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Biochemical Basis of Respiratory Disease 873 Cytoplasmic tail of IL-13R2 regulates IL-4

Summary: Biochemical Basis of Respiratory Disease 873
Cytoplasmic tail of IL-13R2 regulates IL-4
signal transduction
Allison-Lynn Andrews*1
, Ida Karin Nordgren, Isabelle Kirby, John W. Holloway*, Stephen T. Holgate*,
Donna E. Davies* and Ali Tavassoli
*School of Medicine, University of Southampton, Southampton General Hospital, Tremona Road, Southampton SO16 6YD, U.K., and School of Chemistry,
Highfield Campus, University of Southampton, University Road, Southampton SO17 1BJ, U.K.
IL (interleukin)-4 and IL-13 are key cytokines in the pathogenesis of allergic inflammatory disease. IL-4
and IL-13 share many functional properties as a result of their utilization of a common receptor complex
comprising IL-13R1 (IL-13 receptor -chain 1) and IL-4R. The second IL-13R (IL-13 receptor) has been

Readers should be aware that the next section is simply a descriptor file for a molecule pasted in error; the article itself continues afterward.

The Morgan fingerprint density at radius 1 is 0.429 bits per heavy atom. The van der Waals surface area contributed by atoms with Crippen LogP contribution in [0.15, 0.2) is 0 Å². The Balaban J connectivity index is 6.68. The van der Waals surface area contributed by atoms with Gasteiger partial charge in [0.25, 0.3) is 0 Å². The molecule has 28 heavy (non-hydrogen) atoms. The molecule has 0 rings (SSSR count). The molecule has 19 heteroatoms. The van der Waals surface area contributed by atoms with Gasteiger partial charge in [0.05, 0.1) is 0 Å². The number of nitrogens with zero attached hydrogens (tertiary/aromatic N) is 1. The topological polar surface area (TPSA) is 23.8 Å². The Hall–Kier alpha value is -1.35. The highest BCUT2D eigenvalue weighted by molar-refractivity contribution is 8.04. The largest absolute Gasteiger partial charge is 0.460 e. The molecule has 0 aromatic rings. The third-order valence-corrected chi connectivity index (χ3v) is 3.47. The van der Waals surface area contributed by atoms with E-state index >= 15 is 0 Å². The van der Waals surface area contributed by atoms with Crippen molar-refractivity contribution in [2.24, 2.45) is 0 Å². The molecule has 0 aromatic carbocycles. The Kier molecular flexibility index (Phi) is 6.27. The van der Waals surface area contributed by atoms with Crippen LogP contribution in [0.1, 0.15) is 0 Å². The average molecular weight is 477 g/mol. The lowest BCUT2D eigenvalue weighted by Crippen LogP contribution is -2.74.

identified, namely IL-13R2. This has been thought to be a decoy receptor due to its short cytoplasmic tail
and its high binding affinity for IL-13 but not IL-4. IL-13R2 exists on the cell membrane, intracellularly and
in a soluble form. Recent reports revealed that membrane IL-13R2 may have some signalling capabilities,
and a soluble form of IL-13R2 can be generated in the presence of environmental allergens such as DerP.
Interestingly, IL-13R2 has also been shown to regulate both IL-13 and IL-4 response in primary airway cells,
despite the fact that IL-13R2 does not bind IL-4. The regulator mechanism is still unclear but the physical
association of IL-13R2 with IL-4R appears to be a key regulatory step. These results suggest that the
cytoplasmic tail of IL-13R2 may interfere with the association or activation of signalling molecules, such


Source: Anderson, Jim - School of Mathematics, University of Southampton


Collections: Mathematics